And, why not? Revolutionary movements take hold where they are needed most. When, one-by-one, individuals of a larger group acknowledge the elephant in the room and quietly seek solutions, in the interest of their own survival.
Farmers are not clueless to their situation, and in 1985 a collective from diverse camps of agricultural management came together and created Practical Farmers of Iowa; The common ground? An understanding that nature must be the role model, and changes must be made to insure sustainability of what they do.
The ensuing decades have proven the complexity of this task. It almost seems impossible up against a backdrop of ‘big Ag’ (literally in every direction you look) and the powerful, politically connected corporations built upon the chemicals and modified seeds of ‘conventional agriculture.’
I spoke with Randall Vos, Ph.D., Extension Fruit Crop Field Specialist at Iowa State University Extension Midwest Grape & Wine Industry Institute. He believes the perception that conventional farming favors yield over sustainability, and works against nature is a mischaracterization and a formula for failure. He points to an overall trend to reducing herbicide usage, and that cover crops are increasingly the norm, as is increasing soil organic matter. At the same time he acknowledged that pesticide drift was increasing due to recent changes to soybean spraying.
Mitchell Hora, founder and CEO of Continuum Ag, counters this perspective, acknowledging such trends exist but with ultra low adoption rates, and that conventional farmers simply focus on yield, mistaking cash flow for profitability.
The conversation is happening, and Regenerative Agriculture is an established topic in Iowa. The ripples of change will inevitably reach its viticulture community. In fact, Continuum Ag is currently in conversation with a consultant to revamp their agriculture TopSoil tool to assist with grape growing.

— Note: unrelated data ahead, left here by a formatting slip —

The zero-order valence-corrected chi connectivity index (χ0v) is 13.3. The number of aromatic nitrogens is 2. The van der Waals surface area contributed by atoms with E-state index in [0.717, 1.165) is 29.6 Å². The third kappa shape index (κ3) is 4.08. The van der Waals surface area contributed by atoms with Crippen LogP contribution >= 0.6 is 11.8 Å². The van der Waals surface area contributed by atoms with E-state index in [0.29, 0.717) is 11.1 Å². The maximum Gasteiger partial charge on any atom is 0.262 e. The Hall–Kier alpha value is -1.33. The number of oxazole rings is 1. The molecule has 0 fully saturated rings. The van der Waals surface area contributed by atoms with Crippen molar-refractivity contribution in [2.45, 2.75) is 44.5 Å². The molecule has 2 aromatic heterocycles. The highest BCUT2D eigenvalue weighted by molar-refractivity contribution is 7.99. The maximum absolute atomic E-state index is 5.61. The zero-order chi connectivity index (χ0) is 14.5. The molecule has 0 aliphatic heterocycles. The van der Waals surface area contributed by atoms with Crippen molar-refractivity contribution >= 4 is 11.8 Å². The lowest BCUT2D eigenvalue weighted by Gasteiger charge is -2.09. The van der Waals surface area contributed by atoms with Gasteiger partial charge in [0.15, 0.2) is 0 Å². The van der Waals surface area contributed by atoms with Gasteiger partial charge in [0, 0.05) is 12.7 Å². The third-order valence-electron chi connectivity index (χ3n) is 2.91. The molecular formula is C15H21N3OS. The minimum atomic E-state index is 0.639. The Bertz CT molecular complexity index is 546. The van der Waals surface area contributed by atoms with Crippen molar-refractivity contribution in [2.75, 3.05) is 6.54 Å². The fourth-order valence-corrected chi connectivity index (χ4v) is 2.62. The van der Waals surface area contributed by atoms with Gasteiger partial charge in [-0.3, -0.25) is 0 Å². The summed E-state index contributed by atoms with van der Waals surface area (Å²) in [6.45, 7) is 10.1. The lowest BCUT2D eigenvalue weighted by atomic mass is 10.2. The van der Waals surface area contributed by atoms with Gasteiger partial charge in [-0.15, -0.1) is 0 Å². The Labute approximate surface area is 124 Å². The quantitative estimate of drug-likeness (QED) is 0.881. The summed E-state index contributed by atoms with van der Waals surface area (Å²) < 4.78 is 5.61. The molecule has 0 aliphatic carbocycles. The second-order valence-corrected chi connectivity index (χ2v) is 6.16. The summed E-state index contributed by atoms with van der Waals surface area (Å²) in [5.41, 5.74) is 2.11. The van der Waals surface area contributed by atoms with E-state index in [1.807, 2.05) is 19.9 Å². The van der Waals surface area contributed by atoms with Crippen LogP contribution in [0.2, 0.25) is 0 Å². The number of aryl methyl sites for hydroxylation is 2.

Phylloxera came from the central US, but so did the solution to the disaster, and the innovative work that evolved from the discovery of that solution can definitely be added to that midwest epicenter list. New hybrid varieties from this continued work are at the core of the regeneration of wine industry in the midwest.
From 1999 to present, Iowas’ wine industry has grown (more accurately, recovered) 400% - from 12 wineries and 30 acres of vines to 1200 acres and 101 wineries. This is no fluke.
The University of Iowa established its Midwest Grape and Wine Institute in 2006. It provides resources, conducts research, and connects those with the will to resources that help pave the way. ISU’s Leopold Center for Sustainable Agriculture funded a sustainable viticulture study from 2002-2005 for the reestablishment of Iowa’s grape industry. The study found that vineyards managed in a sustainable manner using best management practices allowed for excellent grapevine growth and development. The Leopold Center also held open forums during this time on viticulture. Iowans showed up, and questioned, and left with intentions.
One such person was Mark Newman, owner/operator of 99 Bottles Winery & Vineyard in north central Iowa. Mark attended a 2005 informational event. With a grandfather who immigrated from Alsace, France, he grew up with family winemaking being the norm. After a stint in the military, Mark worked at California winery for a time, but was eventually drawn back home to Iowa. The farm he returned to had a small vineyard with 70 year old vines which he tends with some organic practices, such as a brood of Rhode Island Red chickens that manage weeds and pests. But this is retained for it charm only, popular with visitors, and the fruit is not harvested for wine. Mark chose higher, less fertile ground for a vineyard, planted in 2007 exclusively with the hybrid varieties developed by University of Minnesota and Iowa State University. These varieties both thrive in the difficult midwest climate and produce pleasing aroma profiles, that well known ‘foxy’ Labrusca nature bred out. The ‘hill’ (it is a relative term in Iowa) has soil suitable for vines, glacial deposits of sand and gravel. It also has the advantage of consistent breezes which greatly reduces the fungal pressure (usually a primary threat in Iowa’s hot humid summers). His thoughtful site selection allows him to use fewer inputs.
On that same hill, Mark runs a ‘Camping in the Vineyard’ business that draws international visitors to his winery along with locals who are enthusiastic supporters of the tasting and music events. He also manages a small herd of free range cattle for beef. Diversification is the key for profitability for small wineries, and it also helps that Iowa has made it legal for them to not only sell DTC, but also self distribute (illegal in most US states under the 3 tier system).